• "I love the Grand Canyon; it’s a breathtaking natural wonder of the world."
• "Let’s go get some dinner".
• "It is vital to understand the text one reads."
• "Computers are a pain in the neck."
• "The Mona Lisa looks weird from up close."
• "Pickett’s charge at the Battle of Gettysburg was surely an awe-inspiring sight."
Imagery and other sensory details

Imagery is vivid language the author uses to immerse readers in a particular place,
and usually related to visual detail. Other sensory details can include taste, smell,
touch, and sound. If an author is using imagery in a persuasive piece, they probably
want to put the reader into a specific situation so the reader can empathize more
readily with the argument being made.

Here's an example of an author's use of imagery and sensory details to help

persuade an audience:
"On the corner of Brookstone and Marshall streets sits the Mainville Library, a three-
story building sparkling white with bright green shutters. While the outside is light
and new-looking -- marigolds and poppies that Librarian Paul planted spilling over
the stone steps to the entrance -- the inside is darker, with a quiet calm. As you
walk through the antechamber, your feet echo slightly on the wood floors and the
scent of old books and wooden bookshelves envelops you. Spend the afternoon
nestled in a leather chair by the fireplace or roaming the mazes of shelves upstairs.
In the late afternoon, you might hear some laughter as kids enjoy storytime and arts
and crafts with Librarian Brenda. Unfortunately, this experience may soon be a
memory rather than a reality. Mainville is in talks with an outside developer to raze
this beloved site and replace it with a mixed-use condo facility. While we can agree
we need more housing here, we can’t sacrifice our beautiful local library, a
touchstone of our community."
Sentence structure

Authors play with sentence structure in order to draw attention to different things in
their argument/writing.

Parallel structure
• Typically, when you use a series of verbs or nouns in a sentence, they will all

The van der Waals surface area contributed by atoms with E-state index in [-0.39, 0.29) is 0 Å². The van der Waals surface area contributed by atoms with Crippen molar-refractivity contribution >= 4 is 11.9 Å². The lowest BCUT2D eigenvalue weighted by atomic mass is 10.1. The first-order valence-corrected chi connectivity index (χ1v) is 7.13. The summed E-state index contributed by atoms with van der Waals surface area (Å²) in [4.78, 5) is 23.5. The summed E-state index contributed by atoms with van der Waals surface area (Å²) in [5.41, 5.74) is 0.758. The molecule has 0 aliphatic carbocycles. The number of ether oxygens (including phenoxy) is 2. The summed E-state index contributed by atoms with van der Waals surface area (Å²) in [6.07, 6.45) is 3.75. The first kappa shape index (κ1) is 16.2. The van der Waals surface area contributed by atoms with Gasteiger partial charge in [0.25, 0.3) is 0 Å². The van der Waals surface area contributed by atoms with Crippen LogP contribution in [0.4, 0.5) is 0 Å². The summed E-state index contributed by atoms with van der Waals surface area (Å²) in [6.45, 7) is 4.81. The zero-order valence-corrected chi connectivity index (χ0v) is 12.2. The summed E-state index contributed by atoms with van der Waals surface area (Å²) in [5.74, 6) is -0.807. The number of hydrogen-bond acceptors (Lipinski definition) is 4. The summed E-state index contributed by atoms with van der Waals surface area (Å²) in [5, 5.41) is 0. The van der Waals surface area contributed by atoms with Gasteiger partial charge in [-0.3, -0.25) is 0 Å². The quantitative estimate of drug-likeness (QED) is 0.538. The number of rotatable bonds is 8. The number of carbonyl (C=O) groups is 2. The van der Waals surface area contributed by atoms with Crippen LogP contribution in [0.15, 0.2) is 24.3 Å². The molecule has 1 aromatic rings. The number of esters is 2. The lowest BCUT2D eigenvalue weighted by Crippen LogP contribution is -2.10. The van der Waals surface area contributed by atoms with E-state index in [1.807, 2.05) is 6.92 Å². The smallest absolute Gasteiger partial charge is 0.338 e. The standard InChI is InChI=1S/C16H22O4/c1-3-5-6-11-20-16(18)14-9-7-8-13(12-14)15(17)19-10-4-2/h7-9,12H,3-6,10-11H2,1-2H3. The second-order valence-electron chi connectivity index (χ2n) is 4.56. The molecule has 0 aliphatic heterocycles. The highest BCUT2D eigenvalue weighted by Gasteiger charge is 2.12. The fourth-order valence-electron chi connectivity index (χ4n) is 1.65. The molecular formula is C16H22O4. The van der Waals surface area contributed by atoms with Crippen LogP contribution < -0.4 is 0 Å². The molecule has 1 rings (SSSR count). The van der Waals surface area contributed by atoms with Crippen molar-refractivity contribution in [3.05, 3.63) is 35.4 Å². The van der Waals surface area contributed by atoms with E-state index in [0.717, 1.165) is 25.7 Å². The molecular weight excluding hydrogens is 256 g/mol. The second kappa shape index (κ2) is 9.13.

maintain the same form.

Example: “I like hiking, fishing, and skiing.” demonstrates proper parallel structure. It
would be less conventional to say “I like hiking, fishing, and to ski.”
• However, if an author wants to draw particular attention to an element of a
sentence, they might choose to break parallel structure.

Example: “Bears are large, hairy, and not to be trifled with.” This last part of the
sentence breaks parallel structure -- in the previous portion of the sentence, the
author was using short adjectives to describe bears. To maintain parallel structure,
the author might have said “dangerous.” But in this case, the author is deliberately
breaking parallel structure to call the reader’s attention to the most important part
of the sentence. Bears are not to be trifled with!

• Another way an author might use parallel structure is to create sentences of a

similar length or style for rhetorical effect. An author might start off a series
of sentences with the same word or phrase to call attention to an idea.

Example: “Today, I remember the sacrifices our troops made in fighting for our
country. Today, I recognize that our work in achieving peace around the world is not
finished. Today, I call on each and every one of you to find something you can do in
your community -- be it small or large -- to help this important cause.” This example
not only provides a rhythm to the speaker’s words, but also emphasizes the urgency
of the speaker’s call to action (i.e., “today”).
Sentence length
• Writers vary their sentence lengths to create different rhetorical effects. As with
the example in parallel structure, short, simple sentences might be drawing
the reader’s attention to something urgent or immediate. (“I want change
here. Now. Today.”)

• Long, complex sentences might be used if a writer wants to make a speech sound
particularly beautiful and moving. Let’s look at a famous example: the final
sentence Abraham Lincoln’s Gettysburg Address, which also has a little
parallel structure thrown in at the end – can you spot it?:

Example: “It is rather for us to be here dedicated to the great task remaining before
us--that from these honored dead we take increased devotion to that cause for
which they gave the last full measure of devotion--that we here highly resolve that
these dead shall not have died in vain, that this nation under God shall have a new
birth of freedom, and that government of the people, by the people, for the people
shall not perish from the earth.”
Tone vs Register vs Syntax - and how they work

Tone mainly concerns the attitude of the writer. How does the writer feel about the